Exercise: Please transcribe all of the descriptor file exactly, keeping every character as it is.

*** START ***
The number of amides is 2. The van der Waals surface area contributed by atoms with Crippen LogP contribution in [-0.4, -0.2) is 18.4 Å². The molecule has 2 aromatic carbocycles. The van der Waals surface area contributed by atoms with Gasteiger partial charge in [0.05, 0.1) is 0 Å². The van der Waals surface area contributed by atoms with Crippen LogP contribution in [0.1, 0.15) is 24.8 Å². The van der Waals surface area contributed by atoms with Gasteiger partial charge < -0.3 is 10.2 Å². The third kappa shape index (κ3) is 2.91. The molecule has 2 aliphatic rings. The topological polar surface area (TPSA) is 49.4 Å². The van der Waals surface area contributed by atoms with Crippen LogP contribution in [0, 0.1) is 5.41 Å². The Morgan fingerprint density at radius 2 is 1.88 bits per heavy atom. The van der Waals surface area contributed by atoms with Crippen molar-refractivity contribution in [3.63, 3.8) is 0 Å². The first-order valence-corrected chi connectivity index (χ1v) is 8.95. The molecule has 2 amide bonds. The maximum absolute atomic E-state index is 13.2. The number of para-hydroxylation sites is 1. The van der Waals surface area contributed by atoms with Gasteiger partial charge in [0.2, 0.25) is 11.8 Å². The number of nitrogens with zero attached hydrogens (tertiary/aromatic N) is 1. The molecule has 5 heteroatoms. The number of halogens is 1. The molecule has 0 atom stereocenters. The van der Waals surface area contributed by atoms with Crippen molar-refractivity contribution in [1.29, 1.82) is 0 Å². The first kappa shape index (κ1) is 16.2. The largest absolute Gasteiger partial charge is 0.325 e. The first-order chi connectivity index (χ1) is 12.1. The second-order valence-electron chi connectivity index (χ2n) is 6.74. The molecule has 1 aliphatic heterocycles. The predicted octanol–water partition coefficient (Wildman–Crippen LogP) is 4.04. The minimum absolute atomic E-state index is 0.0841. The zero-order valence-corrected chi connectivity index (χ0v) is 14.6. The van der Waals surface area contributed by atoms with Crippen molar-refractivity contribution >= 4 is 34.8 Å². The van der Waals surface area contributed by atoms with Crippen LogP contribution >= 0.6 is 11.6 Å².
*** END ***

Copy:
The number of amides is 2. The van der Waals surface area contributed by atoms with Crippen LogP contribution in [-0.4, -0.2) is 18.4 Å². The molecule has 2 aromatic carbocycles. The van der Waals surface area contributed by atoms with Gasteiger partial charge in [0.05, 0.1) is 0 Å². The van der Waals surface area contributed by atoms with Crippen LogP contribution in [0.1, 0.15) is 24.8 Å². The van der Waals surface area contributed by atoms with Gasteiger partial charge < -0.3 is 10.2 Å². The third kappa shape index (κ3) is 2.91. The molecule has 2 aliphatic rings. The topological polar surface area (TPSA) is 49.4 Å². The van der Waals surface area contributed by atoms with Crippen LogP contribution in [0, 0.1) is 5.41 Å². The Morgan fingerprint density at radius 2 is 1.88 bits per heavy atom. The van der Waals surface area contributed by atoms with Crippen molar-refractivity contribution in [3.63, 3.8) is 0 Å². The first-order valence-corrected chi connectivity index (χ1v) is 8.95. The molecule has 2 amide bonds. The maximum absolute atomic E-state index is 13.2. The number of para-hydroxylation sites is 1. The van der Waals surface area contributed by atoms with Gasteiger partial charge in [0.2, 0.25) is 11.8 Å². The number of nitrogens with zero attached hydrogens (tertiary/aromatic N) is 1. The molecule has 5 heteroatoms. The number of halogens is 1. The molecule has 0 atom stereocenters. The van der Waals surface area contributed by atoms with Crippen molar-refractivity contribution in [1.29, 1.82) is 0 Å². The first kappa shape index (κ1) is 16.2. The largest absolute Gasteiger partial charge is 0.325 e. The first-order chi connectivity index (χ1) is 12.1. The second-order valence-electron chi connectivity index (χ2n) is 6.74. The molecule has 1 aliphatic heterocycles. The predicted octanol–water partition coefficient (Wildman–Crippen LogP) is 4.04. The minimum absolute atomic E-state index is 0.0841. The zero-order valence-corrected chi connectivity index (χ0v) is 14.6. The van der Waals surface area contributed by atoms with Crippen molar-refractivity contribution >= 4 is 34.8 Å². The van der Waals surface area contributed by atoms with Crippen LogP contribution >= 0.6 is 11.6 Å².